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Thanks to social distancing, my days are filled with meeting after meeting, all done from my office, kitchen table or out on my sunny deck. I gotta say, I am not hating it. Are you, like me, discovering that it’s nice to be at home?
I miss being face to face and spending time with franchisees and their team members. Still, I’m rethinking what situations need me in-the-flesh, and when it may be more practical (and cost-effective) to work remotely.
Video conferencing is changing the way we go (or don’t go) to work. However, virtual meetings can be frustrating. I’m a fairly easy-going person, but technical issues and sketchy internet service have led me to meltdown like an over-tired toddler.
Deep breathes. I’m getting better at it. In the last few weeks, I’ve learned a few things to make our remote reality a bit more Zen and a lot more productive.
• Set up at a desk or a table. I was on a video conference the other day. I noticed that the person I was talking to was located somewhere between a Dyson vacuum and a one-piece ski suit. Sit at the table. It’s not worth it, for a little better sound quality, to sacrifice your comfort or create the need for a chiropractic adjustment.
• Check your internet speed with a test tool such as Speedtest.net or Fast.com. An IT pro or your internet provider service tech could help you upgrade if necessary.
• Plan to connect 15 minutes before the conference unless you are super comfortable with the video conferencing software. It’s usually more complicated than you thought it would be.
• Is your computer more than 4 years old? That means it’s old. It’s essential to have the right tools, and computers are so much better and less expensive than they have ever been. A new Google Pixelbook is $650. We use them at ZOOM Drain and connect everyone with Google suite apps, including Google Meet.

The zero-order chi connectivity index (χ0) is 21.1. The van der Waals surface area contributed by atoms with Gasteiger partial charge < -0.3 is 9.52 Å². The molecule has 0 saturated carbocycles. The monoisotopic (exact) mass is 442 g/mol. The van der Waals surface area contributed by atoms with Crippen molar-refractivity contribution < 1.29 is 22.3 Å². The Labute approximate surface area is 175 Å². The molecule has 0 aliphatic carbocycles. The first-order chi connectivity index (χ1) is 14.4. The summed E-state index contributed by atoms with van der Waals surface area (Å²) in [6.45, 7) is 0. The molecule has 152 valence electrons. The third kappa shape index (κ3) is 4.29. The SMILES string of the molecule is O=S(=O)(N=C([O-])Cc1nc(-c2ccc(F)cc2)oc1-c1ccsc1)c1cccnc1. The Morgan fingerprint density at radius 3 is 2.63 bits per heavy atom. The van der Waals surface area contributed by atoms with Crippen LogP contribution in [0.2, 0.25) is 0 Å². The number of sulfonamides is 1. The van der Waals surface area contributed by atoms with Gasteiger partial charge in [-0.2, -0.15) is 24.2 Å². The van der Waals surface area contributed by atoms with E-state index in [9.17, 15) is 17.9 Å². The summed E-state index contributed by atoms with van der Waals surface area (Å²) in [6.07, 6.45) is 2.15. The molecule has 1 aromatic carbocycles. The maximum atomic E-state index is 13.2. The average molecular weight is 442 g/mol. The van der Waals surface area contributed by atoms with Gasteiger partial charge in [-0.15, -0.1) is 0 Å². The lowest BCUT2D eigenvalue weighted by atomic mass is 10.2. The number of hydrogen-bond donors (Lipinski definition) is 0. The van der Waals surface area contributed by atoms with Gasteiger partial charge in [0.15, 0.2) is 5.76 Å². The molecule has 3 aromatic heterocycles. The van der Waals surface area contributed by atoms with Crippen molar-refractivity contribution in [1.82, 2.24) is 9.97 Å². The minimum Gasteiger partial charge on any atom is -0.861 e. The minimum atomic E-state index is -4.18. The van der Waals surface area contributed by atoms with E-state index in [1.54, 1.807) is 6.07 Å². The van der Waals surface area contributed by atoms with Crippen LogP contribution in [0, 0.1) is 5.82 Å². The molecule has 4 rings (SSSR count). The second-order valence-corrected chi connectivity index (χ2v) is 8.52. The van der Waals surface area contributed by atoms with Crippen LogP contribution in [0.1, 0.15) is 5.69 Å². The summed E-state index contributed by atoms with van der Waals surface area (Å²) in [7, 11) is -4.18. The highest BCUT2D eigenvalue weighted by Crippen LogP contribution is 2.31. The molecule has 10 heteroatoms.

• Multiple screens are especially helpful with video conferencing. Put the “Brady Bunch” grid of attendees on one screen, and your work or presentation on the other.
• Figure out how to zoom in. If everyone is squinting to see your QuickBooks reports, change the view to 150 percent.
• Use slides and refer to websites. Edit and update documents in real time. You can share your screen, so use that to your advantage and get some work done. Line the tabs up before the meeting.
• Natural indirect sunlight is flattering. Or set up one of those specific-for-videos ring lights. You can order one from Walmart or Amazon for about $15. Avoid backlighting, or you will look like a witness who doesn’t want to be identified on “Dateline.”
• Put your computer at eye level, by lifting it with a few books, or a computer stand.
• Note your background. Simple and neutral is best. Do not share a messy desk or living room. You can add an image — wallpaper — with Zoom or Google Meet. Save the funny filters for video conferencing with family members.
• Shut down any apps or software you don’t need during the meeting; it may help with connectivity and call quality. And, while potentially humorous, it could be embarrassing or career-threatening if you have an inappropriate screen up when it’s your turn to share.
• Turn off notifications. I have regrettably “sidebar-ed” a team member with a text during a conference, only to have it pop up on his screen as he was presenting. Gulp.